Craig Zobel showed a knack for conveying the uncomfortable with 2012's Compliance. Moving forward into the post-apocalyptic setting of Z for Zachariah the director's grip on compelling cinema with limited means makes a natural leap forward with the help of stunning cinematography and a top notch cast. However it's tough to leave the world of Zacharia without feeling like a key piece of the puzzle has been misplaced.
Set in an unknown time period following a disaster that has almost completely wiped out civilization, Ann (Margot Robbie) has miraculously survived in a small area that has not been contaminated by radiation. One day she stumbles upon a wondering stranger, Loomis (Chiwetel Ejiofor), swimming in contaminated water. When Loomis falls ill Ann nurses him to health and invites him to stick around to help on the farm she currently resides. When another stranger, Caleb (Chris Pine), wanders onto the land a love triangle develops and Loomis finds his budding romance with Ann threatened.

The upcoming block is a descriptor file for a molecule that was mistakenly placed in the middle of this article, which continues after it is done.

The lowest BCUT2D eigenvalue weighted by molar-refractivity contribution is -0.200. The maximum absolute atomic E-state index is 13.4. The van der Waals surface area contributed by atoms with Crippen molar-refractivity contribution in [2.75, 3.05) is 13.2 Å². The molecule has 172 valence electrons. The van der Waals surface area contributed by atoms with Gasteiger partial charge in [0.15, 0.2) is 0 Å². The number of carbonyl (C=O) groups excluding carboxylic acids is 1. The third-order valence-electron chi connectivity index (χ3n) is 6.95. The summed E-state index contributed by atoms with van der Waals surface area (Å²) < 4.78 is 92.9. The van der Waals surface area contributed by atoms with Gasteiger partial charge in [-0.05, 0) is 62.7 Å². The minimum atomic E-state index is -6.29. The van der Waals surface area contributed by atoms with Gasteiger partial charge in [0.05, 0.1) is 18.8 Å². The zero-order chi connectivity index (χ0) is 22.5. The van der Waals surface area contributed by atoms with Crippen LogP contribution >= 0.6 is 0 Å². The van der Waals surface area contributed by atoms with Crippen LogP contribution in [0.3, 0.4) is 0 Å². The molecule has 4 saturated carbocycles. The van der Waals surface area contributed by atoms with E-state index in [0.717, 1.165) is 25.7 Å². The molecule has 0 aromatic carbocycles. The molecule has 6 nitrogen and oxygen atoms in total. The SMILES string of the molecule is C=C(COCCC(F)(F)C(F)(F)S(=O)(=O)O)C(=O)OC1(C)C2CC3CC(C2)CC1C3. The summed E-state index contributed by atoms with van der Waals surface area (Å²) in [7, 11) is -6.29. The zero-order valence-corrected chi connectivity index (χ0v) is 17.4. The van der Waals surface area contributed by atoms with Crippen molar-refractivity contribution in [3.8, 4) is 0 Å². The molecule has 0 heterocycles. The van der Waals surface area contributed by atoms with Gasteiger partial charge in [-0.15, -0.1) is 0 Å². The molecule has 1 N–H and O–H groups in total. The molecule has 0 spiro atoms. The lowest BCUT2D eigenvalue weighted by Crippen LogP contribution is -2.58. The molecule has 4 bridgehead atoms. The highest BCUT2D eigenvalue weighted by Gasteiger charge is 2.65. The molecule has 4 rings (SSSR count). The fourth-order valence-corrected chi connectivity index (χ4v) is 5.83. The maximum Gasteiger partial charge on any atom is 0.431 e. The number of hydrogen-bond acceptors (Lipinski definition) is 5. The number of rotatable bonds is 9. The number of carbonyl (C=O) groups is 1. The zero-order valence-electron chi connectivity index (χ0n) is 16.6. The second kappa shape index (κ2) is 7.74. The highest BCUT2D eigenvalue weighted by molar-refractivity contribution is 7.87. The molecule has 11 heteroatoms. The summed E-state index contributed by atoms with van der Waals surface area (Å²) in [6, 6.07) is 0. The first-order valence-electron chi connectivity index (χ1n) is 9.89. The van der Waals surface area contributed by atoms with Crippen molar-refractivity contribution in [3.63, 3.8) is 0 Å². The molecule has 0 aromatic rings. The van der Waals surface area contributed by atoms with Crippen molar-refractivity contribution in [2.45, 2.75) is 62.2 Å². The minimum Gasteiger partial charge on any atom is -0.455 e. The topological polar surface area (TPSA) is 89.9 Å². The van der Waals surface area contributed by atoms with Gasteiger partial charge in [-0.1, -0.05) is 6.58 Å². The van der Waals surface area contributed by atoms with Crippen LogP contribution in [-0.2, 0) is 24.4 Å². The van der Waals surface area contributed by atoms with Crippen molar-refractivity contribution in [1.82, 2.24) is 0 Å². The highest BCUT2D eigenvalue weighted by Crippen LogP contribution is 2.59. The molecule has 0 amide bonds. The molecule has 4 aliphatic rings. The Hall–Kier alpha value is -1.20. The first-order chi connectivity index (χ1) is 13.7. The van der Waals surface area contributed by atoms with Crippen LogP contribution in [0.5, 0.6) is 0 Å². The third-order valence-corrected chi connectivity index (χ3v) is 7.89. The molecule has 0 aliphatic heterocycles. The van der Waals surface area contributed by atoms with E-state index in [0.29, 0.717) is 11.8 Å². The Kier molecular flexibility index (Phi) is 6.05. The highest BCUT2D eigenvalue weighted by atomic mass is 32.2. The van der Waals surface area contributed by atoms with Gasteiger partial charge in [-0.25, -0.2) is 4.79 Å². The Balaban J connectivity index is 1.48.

It's not entirely off base to think of Z for Zachariah as the extremely unfunny version of Fox's Last Man on Earth. There is nary a tongue to be found within cheek throughout, but it treads similar water- people believing they are the last on Earth, then meet someone else, suddenly the subject of repopulation takes center stage, but then a wrench is thrown in the mix when yet another survivor enters the mix. Believe you me though that Zobel's vision is far bleaker even with the constant threads of hope woven throughout the script.
Zachariah doesn't dip its toe fully into the realm of the horror genre outside of the fact that it takes place in a post-apocalyptic future. It does however venture into more genre territory as the tension mounts between Loomis and Caleb as Caleb becomes more and more smitten with Ann. From start to finish though the film is all about its characters and less about giving the audience lots of genre thrills. Instead, what audiences will get is a lot of moral issues and religious subtext to chew on as characters spar back and forth. Sure, there isn't much in way of eye-popping special effects, but the scenes of Pine, Robbie, and Ejiofor talking back and forth are beautifully filmed...so there's that.
Z for Zachariah is your stereotypical love it or hate it type of movie. There is however, some wiggle room in the middle for one to be teetering on the edge from either side. The performances, script, and setting are impressive to be sure, but there is a lack of energy that really drags the film down in the end. Z for Zachariah lends plenty of fodder for conversation, but could have benefited from a well placed adrenaline shot.